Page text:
Captivating behind-the-scenes tour of how (and where) the Internet works. When an errant squirrel disrupted his Internet connection, Wired correspondent Blum embarked on a journey to discover the roots and structure of the Internet. Taking its title from former Alaska Sen. Ted Stevens' much-ridiculed 2006 description of the Internet as "a series of tubes," this debut deftly combines history, travelogue and jargon-free technical explanations. Blum begins by chronicling the birth of the Internet in the late 1960s. He traveled to UCLA to see one of the first networked computers and meet 75-year-old professor Leonard Kleinrock, one of the fathers of the Internet. From there, Blum visited the companies that form the Internet's "backbone": hubs of networked servers where billions of bits of data zip through every second. Travelling around the world, the author was surprised to discover that "the Internet wasn't a shadowy realm but a surprisingly open one." Nearly everywhere he went, he was offered a tour by people happy to share their work and expertise (Google's data center was the lone exception). While Blum occasionally gets bogged down by the technical ins and outs of servers and cable routing, which may not interest some readers, he has a gift for breathing life into his subjects, including Eddie Diaz, an electrical worker the author followed as he installed thousands of feet of new cable under the streets of Manhattan. A fascinating and unique portrait of the Internet not as "a physical world or a virtual world, but a human world."
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Product Details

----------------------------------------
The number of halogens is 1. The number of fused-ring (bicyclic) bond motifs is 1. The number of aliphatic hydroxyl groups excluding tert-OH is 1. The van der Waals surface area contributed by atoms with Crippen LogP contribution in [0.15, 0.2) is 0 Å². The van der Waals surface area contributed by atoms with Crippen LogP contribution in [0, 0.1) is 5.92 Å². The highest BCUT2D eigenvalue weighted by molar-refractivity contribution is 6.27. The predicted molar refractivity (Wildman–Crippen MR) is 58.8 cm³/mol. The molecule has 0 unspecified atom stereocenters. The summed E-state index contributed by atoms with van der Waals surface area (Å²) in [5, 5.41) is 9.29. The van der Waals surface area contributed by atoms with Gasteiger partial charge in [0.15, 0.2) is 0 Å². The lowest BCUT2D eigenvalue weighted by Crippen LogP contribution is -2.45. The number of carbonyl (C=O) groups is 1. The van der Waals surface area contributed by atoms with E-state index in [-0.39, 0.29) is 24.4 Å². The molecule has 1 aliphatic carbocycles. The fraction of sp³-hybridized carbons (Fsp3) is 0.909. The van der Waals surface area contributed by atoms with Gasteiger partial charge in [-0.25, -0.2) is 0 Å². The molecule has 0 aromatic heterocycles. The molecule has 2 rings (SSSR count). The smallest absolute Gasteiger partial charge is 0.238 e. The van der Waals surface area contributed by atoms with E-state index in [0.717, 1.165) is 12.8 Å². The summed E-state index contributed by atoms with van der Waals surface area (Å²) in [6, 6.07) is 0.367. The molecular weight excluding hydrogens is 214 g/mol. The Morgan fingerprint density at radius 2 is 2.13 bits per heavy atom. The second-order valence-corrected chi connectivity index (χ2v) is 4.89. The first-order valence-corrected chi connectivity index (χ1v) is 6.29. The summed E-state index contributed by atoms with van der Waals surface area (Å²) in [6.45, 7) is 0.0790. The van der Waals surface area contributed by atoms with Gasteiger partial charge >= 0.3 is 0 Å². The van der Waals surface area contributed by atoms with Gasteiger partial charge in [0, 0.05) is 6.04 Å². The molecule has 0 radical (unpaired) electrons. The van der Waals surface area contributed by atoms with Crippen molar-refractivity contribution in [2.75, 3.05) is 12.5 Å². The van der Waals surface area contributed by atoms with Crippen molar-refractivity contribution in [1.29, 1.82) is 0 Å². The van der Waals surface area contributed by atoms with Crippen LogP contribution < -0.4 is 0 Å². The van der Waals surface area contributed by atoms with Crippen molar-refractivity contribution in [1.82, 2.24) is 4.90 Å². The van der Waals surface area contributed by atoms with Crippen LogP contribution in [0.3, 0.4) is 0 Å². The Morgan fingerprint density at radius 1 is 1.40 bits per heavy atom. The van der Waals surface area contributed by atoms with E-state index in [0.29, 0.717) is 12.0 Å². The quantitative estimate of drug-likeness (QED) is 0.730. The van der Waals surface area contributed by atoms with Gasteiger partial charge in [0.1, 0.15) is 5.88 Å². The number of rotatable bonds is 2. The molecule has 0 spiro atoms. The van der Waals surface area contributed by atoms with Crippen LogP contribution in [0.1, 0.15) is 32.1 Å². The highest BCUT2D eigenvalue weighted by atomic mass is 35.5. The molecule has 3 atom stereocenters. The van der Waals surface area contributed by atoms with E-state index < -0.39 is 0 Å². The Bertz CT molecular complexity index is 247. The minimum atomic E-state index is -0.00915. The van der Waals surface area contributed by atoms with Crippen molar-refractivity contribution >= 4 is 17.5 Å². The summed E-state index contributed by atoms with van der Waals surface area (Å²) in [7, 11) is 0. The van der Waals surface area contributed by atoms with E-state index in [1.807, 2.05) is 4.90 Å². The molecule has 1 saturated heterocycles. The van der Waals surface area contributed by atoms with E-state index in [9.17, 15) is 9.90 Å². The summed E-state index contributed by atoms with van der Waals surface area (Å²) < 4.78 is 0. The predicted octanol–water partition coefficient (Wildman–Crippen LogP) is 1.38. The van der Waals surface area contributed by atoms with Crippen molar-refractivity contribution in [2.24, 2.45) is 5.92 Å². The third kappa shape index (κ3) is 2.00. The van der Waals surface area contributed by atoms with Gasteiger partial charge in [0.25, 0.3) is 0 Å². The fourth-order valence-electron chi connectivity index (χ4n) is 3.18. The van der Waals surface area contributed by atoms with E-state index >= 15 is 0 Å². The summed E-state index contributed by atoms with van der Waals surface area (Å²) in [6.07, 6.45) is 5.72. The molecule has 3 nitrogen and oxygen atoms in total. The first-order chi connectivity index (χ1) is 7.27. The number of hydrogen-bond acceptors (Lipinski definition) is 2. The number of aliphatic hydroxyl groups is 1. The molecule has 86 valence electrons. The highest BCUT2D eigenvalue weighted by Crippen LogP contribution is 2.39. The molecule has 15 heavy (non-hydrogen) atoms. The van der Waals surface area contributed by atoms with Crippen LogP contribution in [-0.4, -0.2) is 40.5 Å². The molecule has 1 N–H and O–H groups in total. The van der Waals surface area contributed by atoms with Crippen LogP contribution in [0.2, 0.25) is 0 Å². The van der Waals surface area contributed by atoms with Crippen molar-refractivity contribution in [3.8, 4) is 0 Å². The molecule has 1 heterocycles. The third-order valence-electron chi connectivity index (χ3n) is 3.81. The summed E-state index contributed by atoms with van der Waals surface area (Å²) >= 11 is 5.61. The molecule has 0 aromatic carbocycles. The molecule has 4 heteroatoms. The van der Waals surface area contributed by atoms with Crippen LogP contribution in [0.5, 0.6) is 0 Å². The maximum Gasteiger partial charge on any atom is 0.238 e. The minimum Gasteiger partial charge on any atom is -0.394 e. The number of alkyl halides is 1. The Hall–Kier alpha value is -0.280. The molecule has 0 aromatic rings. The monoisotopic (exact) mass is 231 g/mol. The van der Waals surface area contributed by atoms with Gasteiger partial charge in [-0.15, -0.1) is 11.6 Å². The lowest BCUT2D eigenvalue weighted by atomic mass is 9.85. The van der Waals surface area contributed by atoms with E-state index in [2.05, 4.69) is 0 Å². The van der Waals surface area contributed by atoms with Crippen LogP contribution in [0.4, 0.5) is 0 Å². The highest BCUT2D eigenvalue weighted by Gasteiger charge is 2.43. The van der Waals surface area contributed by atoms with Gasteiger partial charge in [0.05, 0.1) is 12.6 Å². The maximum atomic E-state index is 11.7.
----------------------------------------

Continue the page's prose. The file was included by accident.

• ISBN-13: 9780061994951
  • Publisher: HarperCollins Publishers
  • Publication date: 5/28/2013
  • Pages: 294
  • Sales rank: 205,978
  • Product dimensions: 5.31 (w) x 8.00 (h) x 0.68 (d)

Meet the Author

Andrew Blum's writings about architecture, design, technology, urbanism, art, and travel have appeared in numerous publications, including Metropolis, where he is a contributing editor; Wired; Newsweek; the Wall Street Journal; the New Yorker; the New York Times; Vanity Fair; BusinessWeek; Slate; and Popular Science. He lives in New York City.

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Customer Reviews

Average Rating 3.5
( 12 )
Rating Distribution

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(6)

4 Star

(1)

3 Star

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2 Star

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1 Star

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Sort by: Showing all of 12 Customer Reviews
  • Posted August 31, 2012

    more from this reviewer

    All the information you can get from this book can fit into two

    All the information you can get from this book can fit into two pages, the rest is overly worded filler. I kept hoping it would get better but it doesn't. There is something about a well crafted non-fiction book where it leads you on a logical journey and at the end you feel like you learned about subject that was important. This was a journey to superficial information and it seemed to take forever to get there.

    1 out of 1 people found this review helpful.

    Was this review helpful? Yes  No   Report this review
  • Posted July 8, 2012

    more from this reviewer